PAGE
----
What We Did On Our Summer Vacation, 1998

For 10 days in June of 1998, Bog and I took our trusty (almost rusty from lack of use) bikes and toured the highways, byways and what turned out to be snowmobile trails of Michigan and Wisconsin. We tried to stick to Wildlife Refuges with the bikes and to paved roads with the car, but MI has a tendency to label snowmobile trails with county road signs and numbers. Fortunately, our Subaru Outback has all wheel drive so we never got stuck, and the only flat tires we got were on our bikes, which are easier to change. However, two sandhill cranes got stuck in front of us as we drove down a very narrow, snowmobile trail with dense woods on either side. The birds couldn't fly into or over the trees; all they could do was fly along in front of us. There was no place to turn around, so birds and Bogers just kept going straight. Finally, there was an opening in the trees and one bird took advantage of it. We chased the other for another mile or so until it, too, found an escape. Hope the two birds found each other again. We saw lots of other winged creatures on our bike rides, including tons of mosquitoes and deer flies. But mostly it was enjoyable. We returned in mid-June so Bog could start Summer Orientation and Registration.

On June 29th, 1998, Janie's 95-year-old grandmother died. The funeral was held in the Washington, DC area and attended by many of Allie's approximately 30 grandchildren and 60 great grandchildren. The procession of her descendants into the church must have been impressive, but there weren't many friends or non-family members to observe it.

Janie and Bog could not attend because they were enroute to Ohio, where Bog's almost 95-year-old uncle was in the hospital. He had been planning to die on his 95th birthday, July 5, but lasted 9 days longer. His funeral was quite the opposite of Allie's because Uncle Buck had only 2 family members: Bog and Bog's Mother. The widow had been in an assisted care facility for about a year and would have been unable to attend a funeral, although she did make it to the hospital to see him a few days before he died. Buck had expressly stated there were to be no calling hours, no services, no graveside ceremony - just cremation and burial of the urn. We don't know whether he even wanted an obituary in the paper, but he got a small one.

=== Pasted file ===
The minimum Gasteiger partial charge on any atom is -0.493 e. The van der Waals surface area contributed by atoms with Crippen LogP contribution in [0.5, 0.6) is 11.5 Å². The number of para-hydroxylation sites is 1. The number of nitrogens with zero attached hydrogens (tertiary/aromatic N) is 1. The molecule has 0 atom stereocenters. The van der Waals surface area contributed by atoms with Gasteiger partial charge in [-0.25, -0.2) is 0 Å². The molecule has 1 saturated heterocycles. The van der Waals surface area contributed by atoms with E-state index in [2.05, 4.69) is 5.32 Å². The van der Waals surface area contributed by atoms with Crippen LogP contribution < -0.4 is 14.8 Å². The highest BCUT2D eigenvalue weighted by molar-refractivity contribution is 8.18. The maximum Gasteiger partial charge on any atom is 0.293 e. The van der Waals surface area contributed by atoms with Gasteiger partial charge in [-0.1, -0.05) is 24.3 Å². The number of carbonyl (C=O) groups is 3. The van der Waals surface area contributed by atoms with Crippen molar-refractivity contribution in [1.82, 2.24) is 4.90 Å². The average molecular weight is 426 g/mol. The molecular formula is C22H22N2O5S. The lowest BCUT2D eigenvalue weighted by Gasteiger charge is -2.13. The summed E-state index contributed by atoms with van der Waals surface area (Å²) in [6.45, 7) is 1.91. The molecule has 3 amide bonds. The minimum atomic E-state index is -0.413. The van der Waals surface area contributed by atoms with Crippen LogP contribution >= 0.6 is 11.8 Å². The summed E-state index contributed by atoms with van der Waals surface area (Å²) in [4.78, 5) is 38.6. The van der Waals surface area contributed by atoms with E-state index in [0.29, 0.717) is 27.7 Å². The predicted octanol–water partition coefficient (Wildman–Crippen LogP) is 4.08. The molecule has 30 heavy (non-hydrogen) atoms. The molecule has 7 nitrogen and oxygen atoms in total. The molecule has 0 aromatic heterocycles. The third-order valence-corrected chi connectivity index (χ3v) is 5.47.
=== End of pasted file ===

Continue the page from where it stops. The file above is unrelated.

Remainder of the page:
Much more time was needed to dispose of Buck's house and its contents. He had studied to be a doctor, but ran out of money. After graduating from Ohio State University in about 1933, he taught high-school chemistry in Dayton until about 1948 when he built a drive-in theater in Lancaster. He owned and operated that business for nearly 50 years. So the house was full of old textbooks, numerous engines and experiments and paraphernalia of a scientific mind, and boxes and drawers and stacks of account books, ledgers, receipts, etc. from Skyview Theater.

Much of the stuff hadn’t been looked at or opened for decades; we had to wear masks to keep from choking on the dust and gloves to peel away the cobwebs and insect carcasses. It was an interesting trip down memory lane for some of us, but not all of the memories were good ones. Bog's parents worked with Buck building the theater after which they ran the concession stand, mowed the grounds, picked up the trash from the previous night's performance, and helped fix everything that broke. They even lived in a trailer that was parked behind the snack bar. Bog helped with the mowing and cleaning as soon as he was old enough, but was never trusted enough to do much of the fixing. Or else Bog got smart as he got older and moved away before he was roped into the more dangerous or disgusting repair jobs.

The more intriguing bits of memorabilia were pictures and diaries from road trips out West taken in the early 1930's. Bog and Janie complain about rough roads and uncomfortable sleeping arrangements and bad food during their travels today. Ha, Buck and his companions were traveling where there were no roads and no motels and no fast food joints at every freeway exit! But the places they visited were familiar, at least in name: Yellowstone, Cody, Shoshone, Delicate Arch, Grand Tetons…

Trying to decide what to keep and what to discard was an education. We joked that as soon as we threw away something, someone would ask us for it, even though it might not have been disturbed for 50, 60, or 70 years. Sure enough, the woman at the Social Security office said first thing, "Where's the Marriage license?" It had been laying in a pile of "things we should keep" for a few days, then it got switched to the pile of "things a second-hand dealer might be interested in", then it went to the "things only a trash man would want" pile and finally it was thrown into the "get this stuff out of my sight" pile, which then got hauled away out of sight. Turns out that piece of paper more than doubled the benefits Buck's widow was getting in her own name. It is also very valuable to Bog's mother, who is the trustee of the estate, and therefore responsible for paying for the widow's board and care. Fortunately, Bog's mother remembered where and when the marriage had been held and the county courthouse still had a record of it.

We did all that we could think of to get the estate settled and finally returned to Naweedna. Bog and Janie had been in Ohio for 1 week, home for 2 weeks, then back to Ohio for 1.5 weeks, but Bog's mother had been in Ohio for 4.5 weeks and was more than ready to be back in her own home. All three of us vowed to go through our closets, drawers, nooks and crannies and throw out unnecessary stuff so that our heirs won't have to.

As they say in that old song, "Don't save your kisses; pass them around."

Enjoy whatever time you have on Earth. And remember: There's no gift like the present.